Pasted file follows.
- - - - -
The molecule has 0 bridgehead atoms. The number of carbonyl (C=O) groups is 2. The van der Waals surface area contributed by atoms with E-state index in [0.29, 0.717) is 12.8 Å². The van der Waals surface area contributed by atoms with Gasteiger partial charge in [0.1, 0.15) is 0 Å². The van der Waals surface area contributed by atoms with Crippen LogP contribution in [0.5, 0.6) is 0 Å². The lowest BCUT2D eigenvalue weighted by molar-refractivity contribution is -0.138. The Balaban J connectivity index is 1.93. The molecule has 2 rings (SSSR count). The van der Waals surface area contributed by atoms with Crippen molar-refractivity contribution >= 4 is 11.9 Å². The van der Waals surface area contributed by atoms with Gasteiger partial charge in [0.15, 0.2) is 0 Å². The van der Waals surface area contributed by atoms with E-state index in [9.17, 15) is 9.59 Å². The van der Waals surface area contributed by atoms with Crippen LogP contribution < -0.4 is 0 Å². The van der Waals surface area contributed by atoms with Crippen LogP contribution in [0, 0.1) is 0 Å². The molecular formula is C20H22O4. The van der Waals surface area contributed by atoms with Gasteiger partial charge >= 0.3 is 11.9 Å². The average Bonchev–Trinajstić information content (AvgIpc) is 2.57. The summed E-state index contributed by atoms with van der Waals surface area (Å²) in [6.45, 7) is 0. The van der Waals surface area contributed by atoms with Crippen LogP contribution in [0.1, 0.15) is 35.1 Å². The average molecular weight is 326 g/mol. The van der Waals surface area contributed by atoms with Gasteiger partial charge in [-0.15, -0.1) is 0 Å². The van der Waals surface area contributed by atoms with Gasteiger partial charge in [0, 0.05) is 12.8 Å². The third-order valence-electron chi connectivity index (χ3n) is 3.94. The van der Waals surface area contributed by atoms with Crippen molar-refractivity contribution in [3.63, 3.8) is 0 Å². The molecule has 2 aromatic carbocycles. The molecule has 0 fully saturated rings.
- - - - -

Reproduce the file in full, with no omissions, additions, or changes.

The molecule has 0 bridgehead atoms. The number of carbonyl (C=O) groups is 2. The van der Waals surface area contributed by atoms with E-state index in [0.29, 0.717) is 12.8 Å². The van der Waals surface area contributed by atoms with Gasteiger partial charge in [0.1, 0.15) is 0 Å². The van der Waals surface area contributed by atoms with Crippen LogP contribution in [0.5, 0.6) is 0 Å². The lowest BCUT2D eigenvalue weighted by molar-refractivity contribution is -0.138. The Balaban J connectivity index is 1.93. The molecule has 2 rings (SSSR count). The van der Waals surface area contributed by atoms with Crippen molar-refractivity contribution >= 4 is 11.9 Å². The van der Waals surface area contributed by atoms with Gasteiger partial charge in [0.15, 0.2) is 0 Å². The van der Waals surface area contributed by atoms with E-state index in [9.17, 15) is 9.59 Å². The van der Waals surface area contributed by atoms with Crippen LogP contribution < -0.4 is 0 Å². The van der Waals surface area contributed by atoms with Crippen LogP contribution in [0, 0.1) is 0 Å². The molecular formula is C20H22O4. The van der Waals surface area contributed by atoms with Gasteiger partial charge >= 0.3 is 11.9 Å². The average Bonchev–Trinajstić information content (AvgIpc) is 2.57. The summed E-state index contributed by atoms with van der Waals surface area (Å²) in [6.45, 7) is 0. The van der Waals surface area contributed by atoms with Crippen LogP contribution in [0.1, 0.15) is 35.1 Å². The average molecular weight is 326 g/mol. The van der Waals surface area contributed by atoms with Gasteiger partial charge in [-0.15, -0.1) is 0 Å². The van der Waals surface area contributed by atoms with Gasteiger partial charge in [0, 0.05) is 12.8 Å². The third-order valence-electron chi connectivity index (χ3n) is 3.94. The van der Waals surface area contributed by atoms with Crippen molar-refractivity contribution in [3.63, 3.8) is 0 Å². The molecule has 2 aromatic carbocycles. The molecule has 0 fully saturated rings.